2024 Studio Art Senior Exhibition header graphic

2024 Studio Art Senior Exhibition

February 26 – March 22, 2024

This is the capstone experience for Studio Art Majors. Each Senior Student has chosen an area of emphasis. They work with a media or process that they feel best visually communicates their ideas and interests as an artist. Each artist has built a unified body of work to represent their strengths and creative vision, and they have all worked collaboratively in curating, designing, and hanging this exhibition.


February 26, 2024 – March 22, 2024
Reception: Friday, March 22, 5 pm–8 pm

Department of art

Develop your artistic talent and build analytical thinking and technical skills that prepare you for career opportunities in education, advertising, arts management, design and more.

 Nicole Ballachino HeadshotSARAH CASTRIGANO

The theme of my senior exhibition, “Telling the Bees,” references the practice in which beekeepers have a responsibility to notify the bees of major life changes such as deaths, births, and rites of passage as an aspect of their care. I explore through metaphor the hive as a nest, tomb, shrine, medicine chest, portal, container, and oracle. The themes of motherhood, marriage, and grief are presented visually through various mediums, including drawings, prints, hand-built ceramics, and fiber arts like stitching and weaving, each presenting layered visual metaphors.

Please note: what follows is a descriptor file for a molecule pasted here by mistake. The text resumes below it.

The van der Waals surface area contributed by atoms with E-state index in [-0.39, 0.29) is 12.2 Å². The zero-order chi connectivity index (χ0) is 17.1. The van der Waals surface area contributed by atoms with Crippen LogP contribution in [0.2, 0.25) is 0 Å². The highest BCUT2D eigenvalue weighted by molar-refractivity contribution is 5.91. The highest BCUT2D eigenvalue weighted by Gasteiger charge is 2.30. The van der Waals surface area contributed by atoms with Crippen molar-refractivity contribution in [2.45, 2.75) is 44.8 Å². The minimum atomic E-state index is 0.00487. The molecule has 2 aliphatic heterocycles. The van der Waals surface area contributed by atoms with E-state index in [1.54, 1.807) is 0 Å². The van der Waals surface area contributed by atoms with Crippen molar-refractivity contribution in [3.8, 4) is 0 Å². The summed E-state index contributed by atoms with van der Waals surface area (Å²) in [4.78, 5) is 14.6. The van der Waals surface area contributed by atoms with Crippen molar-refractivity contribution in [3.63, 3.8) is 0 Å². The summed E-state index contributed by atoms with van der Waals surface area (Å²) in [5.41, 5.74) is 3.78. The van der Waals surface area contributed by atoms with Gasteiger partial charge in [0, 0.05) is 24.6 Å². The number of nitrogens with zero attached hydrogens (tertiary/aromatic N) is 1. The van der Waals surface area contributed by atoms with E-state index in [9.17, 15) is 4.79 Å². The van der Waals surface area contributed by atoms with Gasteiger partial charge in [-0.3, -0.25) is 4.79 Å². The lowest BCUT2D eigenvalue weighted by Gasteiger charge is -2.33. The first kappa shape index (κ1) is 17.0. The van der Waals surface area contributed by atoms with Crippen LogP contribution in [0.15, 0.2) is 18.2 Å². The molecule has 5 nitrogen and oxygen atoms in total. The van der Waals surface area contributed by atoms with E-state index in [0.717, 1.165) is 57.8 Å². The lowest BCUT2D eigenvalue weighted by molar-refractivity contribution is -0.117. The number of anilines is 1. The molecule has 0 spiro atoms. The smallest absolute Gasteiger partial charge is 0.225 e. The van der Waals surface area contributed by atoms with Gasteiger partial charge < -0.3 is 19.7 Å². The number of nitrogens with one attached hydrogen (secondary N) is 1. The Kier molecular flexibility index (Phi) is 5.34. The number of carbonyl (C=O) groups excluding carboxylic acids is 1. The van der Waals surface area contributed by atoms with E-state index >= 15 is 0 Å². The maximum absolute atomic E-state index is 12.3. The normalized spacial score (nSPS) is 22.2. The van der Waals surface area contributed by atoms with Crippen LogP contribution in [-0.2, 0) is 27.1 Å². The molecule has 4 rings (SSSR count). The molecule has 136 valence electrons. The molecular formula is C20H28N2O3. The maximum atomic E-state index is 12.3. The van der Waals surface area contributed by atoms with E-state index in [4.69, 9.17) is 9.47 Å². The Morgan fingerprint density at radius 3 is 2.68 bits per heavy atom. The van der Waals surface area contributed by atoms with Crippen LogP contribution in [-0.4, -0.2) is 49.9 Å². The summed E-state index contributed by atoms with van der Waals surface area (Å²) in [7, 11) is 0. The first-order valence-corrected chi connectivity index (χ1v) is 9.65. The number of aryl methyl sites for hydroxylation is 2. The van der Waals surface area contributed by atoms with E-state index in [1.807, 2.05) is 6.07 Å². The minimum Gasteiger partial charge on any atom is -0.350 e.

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I utilize present, personal, ancient, and universal sources while overlapping mediums, borrowing textures, and incorporating found objects. My experiences in beekeeping and background in herbalism and horticultural studies profoundly influence my work. I look for ways to visually communicate the depth and beauty inherent in nature, emphasizing the sacred, historical, and essential relationships shared between human beings and the natural world that have been forgotten or lost in the pursuit of modernity. The hive and the ancient practice of beekeeping serve as ideal symbols, bridging past and present, representing healing, the necessity of relationship, interconnectedness, and transcendence.



My sculptural Ceramics illustrate stylized and whimsical forms that express ominous dark topics such as death and the afterlife. My forms can be expressed as an allusion but have a playfulness, much like Tim Burton’s clay animation in Corpse Bride. This film influenced my work in how it represents death. Death has always been a topic individuals have feared for centuries, but I have found it intriguing. Ever since I was little, I was obsessed with the concepts of the strange and unusual. Understanding death and the phenomenon of what happens next is a fascination and curiosity I always wanted to learn, even more so after my near-death experience in the summer of 2022. As other individuals around me feared the unknown, I always believed death does not have to be feared but be described as a beautiful transformation into the natural world.